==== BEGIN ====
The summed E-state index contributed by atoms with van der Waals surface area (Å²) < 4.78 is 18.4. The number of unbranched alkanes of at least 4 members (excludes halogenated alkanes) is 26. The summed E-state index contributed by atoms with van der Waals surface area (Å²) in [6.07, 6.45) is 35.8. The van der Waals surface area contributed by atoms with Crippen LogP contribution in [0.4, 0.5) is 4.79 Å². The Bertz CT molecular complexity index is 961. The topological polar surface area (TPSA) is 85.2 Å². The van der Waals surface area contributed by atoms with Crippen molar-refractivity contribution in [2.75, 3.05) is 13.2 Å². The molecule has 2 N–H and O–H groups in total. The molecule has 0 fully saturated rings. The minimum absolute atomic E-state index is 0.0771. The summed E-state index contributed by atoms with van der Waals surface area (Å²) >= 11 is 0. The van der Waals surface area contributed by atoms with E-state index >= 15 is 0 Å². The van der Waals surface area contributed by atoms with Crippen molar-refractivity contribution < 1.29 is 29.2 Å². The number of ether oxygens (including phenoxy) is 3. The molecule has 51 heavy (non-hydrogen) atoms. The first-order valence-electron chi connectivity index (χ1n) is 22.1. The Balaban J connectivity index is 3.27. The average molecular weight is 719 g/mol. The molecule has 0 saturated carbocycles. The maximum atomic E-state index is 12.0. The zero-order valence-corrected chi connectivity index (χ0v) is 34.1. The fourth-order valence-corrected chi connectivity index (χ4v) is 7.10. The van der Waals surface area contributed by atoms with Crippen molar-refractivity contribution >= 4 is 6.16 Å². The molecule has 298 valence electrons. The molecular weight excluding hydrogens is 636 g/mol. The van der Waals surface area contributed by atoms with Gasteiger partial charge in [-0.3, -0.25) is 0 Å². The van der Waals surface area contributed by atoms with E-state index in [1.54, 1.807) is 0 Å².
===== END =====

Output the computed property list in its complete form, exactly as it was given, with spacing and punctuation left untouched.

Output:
The summed E-state index contributed by atoms with van der Waals surface area (Å²) < 4.78 is 18.4. The number of unbranched alkanes of at least 4 members (excludes halogenated alkanes) is 26. The summed E-state index contributed by atoms with van der Waals surface area (Å²) in [6.07, 6.45) is 35.8. The van der Waals surface area contributed by atoms with Crippen LogP contribution in [0.4, 0.5) is 4.79 Å². The Bertz CT molecular complexity index is 961. The topological polar surface area (TPSA) is 85.2 Å². The van der Waals surface area contributed by atoms with Crippen molar-refractivity contribution in [2.75, 3.05) is 13.2 Å². The molecule has 2 N–H and O–H groups in total. The molecule has 0 fully saturated rings. The minimum absolute atomic E-state index is 0.0771. The summed E-state index contributed by atoms with van der Waals surface area (Å²) >= 11 is 0. The van der Waals surface area contributed by atoms with E-state index >= 15 is 0 Å². The van der Waals surface area contributed by atoms with Crippen molar-refractivity contribution < 1.29 is 29.2 Å². The number of ether oxygens (including phenoxy) is 3. The molecule has 51 heavy (non-hydrogen) atoms. The first-order valence-electron chi connectivity index (χ1n) is 22.1. The Balaban J connectivity index is 3.27. The average molecular weight is 719 g/mol. The molecule has 0 saturated carbocycles. The maximum atomic E-state index is 12.0. The zero-order valence-corrected chi connectivity index (χ0v) is 34.1. The fourth-order valence-corrected chi connectivity index (χ4v) is 7.10. The van der Waals surface area contributed by atoms with Crippen molar-refractivity contribution >= 4 is 6.16 Å². The molecule has 298 valence electrons. The molecular weight excluding hydrogens is 636 g/mol. The van der Waals surface area contributed by atoms with Gasteiger partial charge in [-0.3, -0.25) is 0 Å². The van der Waals surface area contributed by atoms with E-state index in [1.54, 1.807) is 0 Å².